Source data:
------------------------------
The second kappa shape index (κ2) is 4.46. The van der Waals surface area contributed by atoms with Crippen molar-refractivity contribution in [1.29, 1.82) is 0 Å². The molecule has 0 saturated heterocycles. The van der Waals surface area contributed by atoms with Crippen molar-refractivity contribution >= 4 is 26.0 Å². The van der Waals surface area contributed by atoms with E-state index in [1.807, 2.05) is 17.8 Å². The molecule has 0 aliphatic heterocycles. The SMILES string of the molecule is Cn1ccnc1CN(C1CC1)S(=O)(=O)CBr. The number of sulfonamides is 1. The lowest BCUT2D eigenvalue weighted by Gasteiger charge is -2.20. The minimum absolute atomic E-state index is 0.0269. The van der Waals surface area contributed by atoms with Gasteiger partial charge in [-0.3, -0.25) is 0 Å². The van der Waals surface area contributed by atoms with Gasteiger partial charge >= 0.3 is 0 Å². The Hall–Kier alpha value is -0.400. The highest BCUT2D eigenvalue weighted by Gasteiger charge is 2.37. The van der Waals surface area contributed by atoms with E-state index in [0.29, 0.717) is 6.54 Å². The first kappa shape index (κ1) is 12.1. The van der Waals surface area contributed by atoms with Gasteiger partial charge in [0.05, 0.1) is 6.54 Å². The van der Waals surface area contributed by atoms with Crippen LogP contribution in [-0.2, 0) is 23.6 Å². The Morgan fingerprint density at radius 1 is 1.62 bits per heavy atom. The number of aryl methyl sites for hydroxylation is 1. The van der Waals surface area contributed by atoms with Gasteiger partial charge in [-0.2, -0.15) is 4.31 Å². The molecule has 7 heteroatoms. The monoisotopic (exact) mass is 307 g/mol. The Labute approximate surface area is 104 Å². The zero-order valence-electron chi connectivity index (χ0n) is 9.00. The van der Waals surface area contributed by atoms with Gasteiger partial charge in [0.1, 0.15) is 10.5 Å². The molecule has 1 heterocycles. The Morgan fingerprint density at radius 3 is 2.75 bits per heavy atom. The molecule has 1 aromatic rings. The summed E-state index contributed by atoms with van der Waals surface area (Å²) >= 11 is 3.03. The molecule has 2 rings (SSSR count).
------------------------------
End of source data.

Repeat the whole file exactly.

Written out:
The second kappa shape index (κ2) is 4.46. The van der Waals surface area contributed by atoms with Crippen molar-refractivity contribution in [1.29, 1.82) is 0 Å². The molecule has 0 saturated heterocycles. The van der Waals surface area contributed by atoms with Crippen molar-refractivity contribution >= 4 is 26.0 Å². The van der Waals surface area contributed by atoms with E-state index in [1.807, 2.05) is 17.8 Å². The molecule has 0 aliphatic heterocycles. The SMILES string of the molecule is Cn1ccnc1CN(C1CC1)S(=O)(=O)CBr. The number of sulfonamides is 1. The lowest BCUT2D eigenvalue weighted by Gasteiger charge is -2.20. The minimum absolute atomic E-state index is 0.0269. The van der Waals surface area contributed by atoms with Gasteiger partial charge in [-0.3, -0.25) is 0 Å². The van der Waals surface area contributed by atoms with Gasteiger partial charge >= 0.3 is 0 Å². The Hall–Kier alpha value is -0.400. The highest BCUT2D eigenvalue weighted by Gasteiger charge is 2.37. The van der Waals surface area contributed by atoms with E-state index in [0.29, 0.717) is 6.54 Å². The first kappa shape index (κ1) is 12.1. The van der Waals surface area contributed by atoms with Gasteiger partial charge in [0.05, 0.1) is 6.54 Å². The van der Waals surface area contributed by atoms with Crippen LogP contribution in [-0.2, 0) is 23.6 Å². The Morgan fingerprint density at radius 1 is 1.62 bits per heavy atom. The number of aryl methyl sites for hydroxylation is 1. The van der Waals surface area contributed by atoms with Gasteiger partial charge in [-0.2, -0.15) is 4.31 Å². The molecule has 7 heteroatoms. The monoisotopic (exact) mass is 307 g/mol. The Labute approximate surface area is 104 Å². The zero-order valence-electron chi connectivity index (χ0n) is 9.00. The van der Waals surface area contributed by atoms with Gasteiger partial charge in [0.1, 0.15) is 10.5 Å². The molecule has 1 heterocycles. The Morgan fingerprint density at radius 3 is 2.75 bits per heavy atom. The molecule has 1 aromatic rings. The summed E-state index contributed by atoms with van der Waals surface area (Å²) >= 11 is 3.03. The molecule has 2 rings (SSSR count).